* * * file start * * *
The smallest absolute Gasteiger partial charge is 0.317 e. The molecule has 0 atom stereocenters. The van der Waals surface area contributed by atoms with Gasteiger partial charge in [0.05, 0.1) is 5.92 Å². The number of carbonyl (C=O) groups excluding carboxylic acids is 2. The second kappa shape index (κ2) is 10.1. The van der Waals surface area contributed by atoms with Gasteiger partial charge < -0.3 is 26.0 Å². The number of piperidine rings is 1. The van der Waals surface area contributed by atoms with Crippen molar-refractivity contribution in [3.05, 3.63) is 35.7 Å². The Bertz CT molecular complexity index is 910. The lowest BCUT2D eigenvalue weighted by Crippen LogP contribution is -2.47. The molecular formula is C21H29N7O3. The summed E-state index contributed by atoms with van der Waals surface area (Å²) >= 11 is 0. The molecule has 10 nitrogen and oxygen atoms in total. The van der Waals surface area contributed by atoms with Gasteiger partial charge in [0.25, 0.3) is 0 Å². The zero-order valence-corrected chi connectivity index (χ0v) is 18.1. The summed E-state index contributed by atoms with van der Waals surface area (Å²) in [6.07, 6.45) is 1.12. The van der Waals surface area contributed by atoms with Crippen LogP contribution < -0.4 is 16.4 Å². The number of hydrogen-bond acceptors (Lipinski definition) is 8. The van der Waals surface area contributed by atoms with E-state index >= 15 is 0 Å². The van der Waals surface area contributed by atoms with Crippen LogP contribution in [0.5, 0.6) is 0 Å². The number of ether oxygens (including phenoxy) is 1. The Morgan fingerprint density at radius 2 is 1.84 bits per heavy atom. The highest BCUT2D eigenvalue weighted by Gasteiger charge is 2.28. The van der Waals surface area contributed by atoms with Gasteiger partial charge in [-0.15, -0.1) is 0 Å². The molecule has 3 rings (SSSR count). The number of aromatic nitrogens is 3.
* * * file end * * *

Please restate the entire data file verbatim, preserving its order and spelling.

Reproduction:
The smallest absolute Gasteiger partial charge is 0.317 e. The molecule has 0 atom stereocenters. The van der Waals surface area contributed by atoms with Gasteiger partial charge in [0.05, 0.1) is 5.92 Å². The number of carbonyl (C=O) groups excluding carboxylic acids is 2. The second kappa shape index (κ2) is 10.1. The van der Waals surface area contributed by atoms with Gasteiger partial charge < -0.3 is 26.0 Å². The number of piperidine rings is 1. The van der Waals surface area contributed by atoms with Crippen molar-refractivity contribution in [3.05, 3.63) is 35.7 Å². The Bertz CT molecular complexity index is 910. The lowest BCUT2D eigenvalue weighted by Crippen LogP contribution is -2.47. The molecular formula is C21H29N7O3. The summed E-state index contributed by atoms with van der Waals surface area (Å²) >= 11 is 0. The molecule has 10 nitrogen and oxygen atoms in total. The van der Waals surface area contributed by atoms with Gasteiger partial charge in [0.25, 0.3) is 0 Å². The zero-order valence-corrected chi connectivity index (χ0v) is 18.1. The summed E-state index contributed by atoms with van der Waals surface area (Å²) in [6.07, 6.45) is 1.12. The van der Waals surface area contributed by atoms with Crippen LogP contribution < -0.4 is 16.4 Å². The number of hydrogen-bond acceptors (Lipinski definition) is 8. The van der Waals surface area contributed by atoms with E-state index >= 15 is 0 Å². The van der Waals surface area contributed by atoms with Crippen LogP contribution in [0.5, 0.6) is 0 Å². The number of ether oxygens (including phenoxy) is 1. The Morgan fingerprint density at radius 2 is 1.84 bits per heavy atom. The highest BCUT2D eigenvalue weighted by Gasteiger charge is 2.28. The van der Waals surface area contributed by atoms with Gasteiger partial charge in [-0.15, -0.1) is 0 Å². The molecule has 3 rings (SSSR count). The number of aromatic nitrogens is 3.